Using the Dolce Gusto Genio is certainly easy, to the point that anyone could use it, even our grandparents. Loading the capsules in and out is simple, and the drinks are relatively tasty.
The milk has that slight aftertaste that powdered heat-treated milk normally has, but if you make yourself one of the hot chocolates, you don’t even think about it. In fact, our favourite drinks were the hot chocolate, iced coffee, and iced teas, with the flavour of the latter resembling that of what’s served at American restaurants. Hardly surprising, given the Nestle connection, but still neat to know.
It’s worth noting that when releasing the capsule from the machine, you should wait a second or two for the pod to stop dripping. If you move the capsule tray with a just used capsule in it, you may find drippage, and scalding hot drippage at that.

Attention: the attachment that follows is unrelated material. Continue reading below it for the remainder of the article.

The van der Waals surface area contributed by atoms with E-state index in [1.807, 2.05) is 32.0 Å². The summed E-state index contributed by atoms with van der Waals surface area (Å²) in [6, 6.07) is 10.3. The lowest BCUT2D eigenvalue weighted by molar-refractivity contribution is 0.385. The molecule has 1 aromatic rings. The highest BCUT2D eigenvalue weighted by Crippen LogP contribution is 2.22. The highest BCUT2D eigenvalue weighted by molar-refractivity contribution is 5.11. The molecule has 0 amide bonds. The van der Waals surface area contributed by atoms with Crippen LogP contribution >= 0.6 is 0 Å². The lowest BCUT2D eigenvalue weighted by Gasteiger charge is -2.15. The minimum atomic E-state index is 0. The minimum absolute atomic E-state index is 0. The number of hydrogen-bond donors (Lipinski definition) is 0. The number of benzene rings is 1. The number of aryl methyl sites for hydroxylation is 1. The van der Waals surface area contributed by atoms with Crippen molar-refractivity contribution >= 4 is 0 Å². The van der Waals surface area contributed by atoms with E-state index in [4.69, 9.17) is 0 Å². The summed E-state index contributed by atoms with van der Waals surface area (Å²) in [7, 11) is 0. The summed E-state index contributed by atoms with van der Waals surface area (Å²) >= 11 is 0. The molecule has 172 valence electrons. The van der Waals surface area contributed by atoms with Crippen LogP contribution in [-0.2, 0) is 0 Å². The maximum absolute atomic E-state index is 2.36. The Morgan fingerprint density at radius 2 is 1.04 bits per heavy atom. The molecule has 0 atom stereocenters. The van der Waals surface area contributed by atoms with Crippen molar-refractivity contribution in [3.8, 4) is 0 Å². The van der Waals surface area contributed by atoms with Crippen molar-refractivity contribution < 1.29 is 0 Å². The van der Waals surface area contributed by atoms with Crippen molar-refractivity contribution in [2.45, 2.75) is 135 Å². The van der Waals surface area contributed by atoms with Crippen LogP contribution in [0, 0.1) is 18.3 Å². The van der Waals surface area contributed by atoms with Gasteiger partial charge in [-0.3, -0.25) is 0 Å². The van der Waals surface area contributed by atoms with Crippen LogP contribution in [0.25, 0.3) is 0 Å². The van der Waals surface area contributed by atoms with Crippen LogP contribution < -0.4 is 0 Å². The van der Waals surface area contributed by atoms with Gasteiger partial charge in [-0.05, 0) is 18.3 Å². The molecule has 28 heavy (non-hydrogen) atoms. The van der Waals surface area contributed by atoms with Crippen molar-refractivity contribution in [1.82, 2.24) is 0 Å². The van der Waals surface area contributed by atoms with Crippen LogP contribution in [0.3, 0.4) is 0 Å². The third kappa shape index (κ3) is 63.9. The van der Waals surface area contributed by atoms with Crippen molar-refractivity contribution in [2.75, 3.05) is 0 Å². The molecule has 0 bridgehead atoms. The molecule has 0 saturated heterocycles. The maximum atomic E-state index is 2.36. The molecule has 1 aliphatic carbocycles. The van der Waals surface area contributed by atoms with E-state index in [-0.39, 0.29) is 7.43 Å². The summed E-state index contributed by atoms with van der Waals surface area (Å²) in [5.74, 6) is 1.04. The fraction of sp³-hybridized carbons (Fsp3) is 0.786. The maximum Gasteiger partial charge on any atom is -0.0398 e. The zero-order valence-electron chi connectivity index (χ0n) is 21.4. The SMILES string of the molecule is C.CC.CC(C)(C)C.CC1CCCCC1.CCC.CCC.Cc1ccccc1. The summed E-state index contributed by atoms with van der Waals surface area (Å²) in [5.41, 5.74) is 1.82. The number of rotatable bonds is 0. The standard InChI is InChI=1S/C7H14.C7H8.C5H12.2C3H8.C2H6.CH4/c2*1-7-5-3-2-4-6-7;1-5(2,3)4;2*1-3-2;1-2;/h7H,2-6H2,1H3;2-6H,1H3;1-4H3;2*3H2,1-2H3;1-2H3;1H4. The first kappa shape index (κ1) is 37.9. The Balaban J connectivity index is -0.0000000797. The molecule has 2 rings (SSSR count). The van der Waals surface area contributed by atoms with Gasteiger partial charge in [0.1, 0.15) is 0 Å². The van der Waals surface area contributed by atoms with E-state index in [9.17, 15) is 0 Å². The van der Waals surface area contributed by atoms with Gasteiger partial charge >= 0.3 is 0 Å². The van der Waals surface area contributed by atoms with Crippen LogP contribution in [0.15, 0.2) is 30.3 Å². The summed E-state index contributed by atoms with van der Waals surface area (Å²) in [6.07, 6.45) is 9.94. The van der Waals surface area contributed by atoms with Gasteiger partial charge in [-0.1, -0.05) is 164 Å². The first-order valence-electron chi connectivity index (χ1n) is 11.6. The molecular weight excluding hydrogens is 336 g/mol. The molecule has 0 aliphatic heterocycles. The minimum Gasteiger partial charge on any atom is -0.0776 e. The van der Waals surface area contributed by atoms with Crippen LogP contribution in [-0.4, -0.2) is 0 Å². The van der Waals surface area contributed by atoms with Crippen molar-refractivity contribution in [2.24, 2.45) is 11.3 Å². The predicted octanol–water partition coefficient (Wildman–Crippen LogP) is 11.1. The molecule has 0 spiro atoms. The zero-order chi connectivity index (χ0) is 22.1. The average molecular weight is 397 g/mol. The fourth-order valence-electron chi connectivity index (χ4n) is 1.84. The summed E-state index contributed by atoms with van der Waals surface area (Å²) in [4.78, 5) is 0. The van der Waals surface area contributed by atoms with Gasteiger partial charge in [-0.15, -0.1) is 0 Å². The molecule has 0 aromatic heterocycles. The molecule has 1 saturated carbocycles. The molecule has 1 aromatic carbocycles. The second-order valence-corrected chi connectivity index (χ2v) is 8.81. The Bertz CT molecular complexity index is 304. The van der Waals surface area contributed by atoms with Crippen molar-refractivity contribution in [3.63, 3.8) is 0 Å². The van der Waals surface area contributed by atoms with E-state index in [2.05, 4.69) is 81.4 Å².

Outside of that, the machine’s only noticeable flaws are that it tends to vibrate quite a bit, moving your glass around the platform, and that the 600ml water reservoir just isn’t as much as you’d think. We managed about three cups from it, but if you like a big cup, it may only give you two before it needs to be topped up.
Not everyone likes straight espresso, and while the Nespresso system still serves the convenient coffee crowd well, it doesn’t cater for people who want a hot chocolate, or a chai latte at that.
Nescafe’s Dolce Gusto system does, and it manages to produce a decent cup, and one of the better hot chocolates and iced coffees we’ve had in a while.
If the idea of a pod machine intrigues you, but you’re after more than just that simple cup of coffee, it’s worth checking out what Nescafe has cooked up here.